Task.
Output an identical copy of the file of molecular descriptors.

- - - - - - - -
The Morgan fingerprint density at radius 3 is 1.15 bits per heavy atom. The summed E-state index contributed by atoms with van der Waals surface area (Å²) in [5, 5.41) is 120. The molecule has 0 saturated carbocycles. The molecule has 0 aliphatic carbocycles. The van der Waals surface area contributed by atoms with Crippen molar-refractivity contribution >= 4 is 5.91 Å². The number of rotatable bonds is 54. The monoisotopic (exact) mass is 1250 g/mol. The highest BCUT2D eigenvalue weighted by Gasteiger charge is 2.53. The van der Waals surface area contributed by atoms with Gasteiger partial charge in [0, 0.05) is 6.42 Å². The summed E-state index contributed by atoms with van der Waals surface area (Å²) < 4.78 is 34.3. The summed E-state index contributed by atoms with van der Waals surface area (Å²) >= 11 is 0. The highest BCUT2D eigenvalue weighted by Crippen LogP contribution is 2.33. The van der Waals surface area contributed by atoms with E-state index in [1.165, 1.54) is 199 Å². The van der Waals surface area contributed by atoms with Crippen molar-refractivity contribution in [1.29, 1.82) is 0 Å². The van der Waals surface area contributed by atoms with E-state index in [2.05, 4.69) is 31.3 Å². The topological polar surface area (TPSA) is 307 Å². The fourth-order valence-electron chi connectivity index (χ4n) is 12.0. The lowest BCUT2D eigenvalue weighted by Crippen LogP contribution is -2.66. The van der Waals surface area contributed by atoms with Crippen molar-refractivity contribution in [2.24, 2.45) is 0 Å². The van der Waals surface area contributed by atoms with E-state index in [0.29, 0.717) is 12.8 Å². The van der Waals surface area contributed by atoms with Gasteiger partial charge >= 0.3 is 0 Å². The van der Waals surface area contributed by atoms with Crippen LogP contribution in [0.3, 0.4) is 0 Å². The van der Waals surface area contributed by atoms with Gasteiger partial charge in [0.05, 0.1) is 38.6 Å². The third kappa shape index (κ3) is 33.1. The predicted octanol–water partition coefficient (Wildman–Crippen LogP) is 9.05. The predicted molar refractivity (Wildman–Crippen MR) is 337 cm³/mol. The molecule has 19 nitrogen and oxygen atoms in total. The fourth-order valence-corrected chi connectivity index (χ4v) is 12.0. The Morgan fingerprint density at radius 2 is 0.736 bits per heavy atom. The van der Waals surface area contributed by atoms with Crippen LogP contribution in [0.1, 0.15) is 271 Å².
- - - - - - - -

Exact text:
The Morgan fingerprint density at radius 3 is 1.15 bits per heavy atom. The summed E-state index contributed by atoms with van der Waals surface area (Å²) in [5, 5.41) is 120. The molecule has 0 saturated carbocycles. The molecule has 0 aliphatic carbocycles. The van der Waals surface area contributed by atoms with Crippen molar-refractivity contribution >= 4 is 5.91 Å². The number of rotatable bonds is 54. The monoisotopic (exact) mass is 1250 g/mol. The highest BCUT2D eigenvalue weighted by Gasteiger charge is 2.53. The van der Waals surface area contributed by atoms with Gasteiger partial charge in [0, 0.05) is 6.42 Å². The summed E-state index contributed by atoms with van der Waals surface area (Å²) < 4.78 is 34.3. The summed E-state index contributed by atoms with van der Waals surface area (Å²) >= 11 is 0. The highest BCUT2D eigenvalue weighted by Crippen LogP contribution is 2.33. The van der Waals surface area contributed by atoms with E-state index in [1.165, 1.54) is 199 Å². The van der Waals surface area contributed by atoms with Crippen molar-refractivity contribution in [1.29, 1.82) is 0 Å². The van der Waals surface area contributed by atoms with E-state index in [2.05, 4.69) is 31.3 Å². The topological polar surface area (TPSA) is 307 Å². The fourth-order valence-electron chi connectivity index (χ4n) is 12.0. The lowest BCUT2D eigenvalue weighted by Crippen LogP contribution is -2.66. The van der Waals surface area contributed by atoms with Crippen molar-refractivity contribution in [2.24, 2.45) is 0 Å². The van der Waals surface area contributed by atoms with E-state index in [0.29, 0.717) is 12.8 Å². The van der Waals surface area contributed by atoms with Gasteiger partial charge >= 0.3 is 0 Å². The van der Waals surface area contributed by atoms with Crippen LogP contribution in [0.3, 0.4) is 0 Å². The van der Waals surface area contributed by atoms with Gasteiger partial charge in [0.05, 0.1) is 38.6 Å². The third kappa shape index (κ3) is 33.1. The predicted octanol–water partition coefficient (Wildman–Crippen LogP) is 9.05. The predicted molar refractivity (Wildman–Crippen MR) is 337 cm³/mol. The molecule has 19 nitrogen and oxygen atoms in total. The fourth-order valence-corrected chi connectivity index (χ4v) is 12.0. The Morgan fingerprint density at radius 2 is 0.736 bits per heavy atom. The van der Waals surface area contributed by atoms with Crippen LogP contribution in [0.1, 0.15) is 271 Å².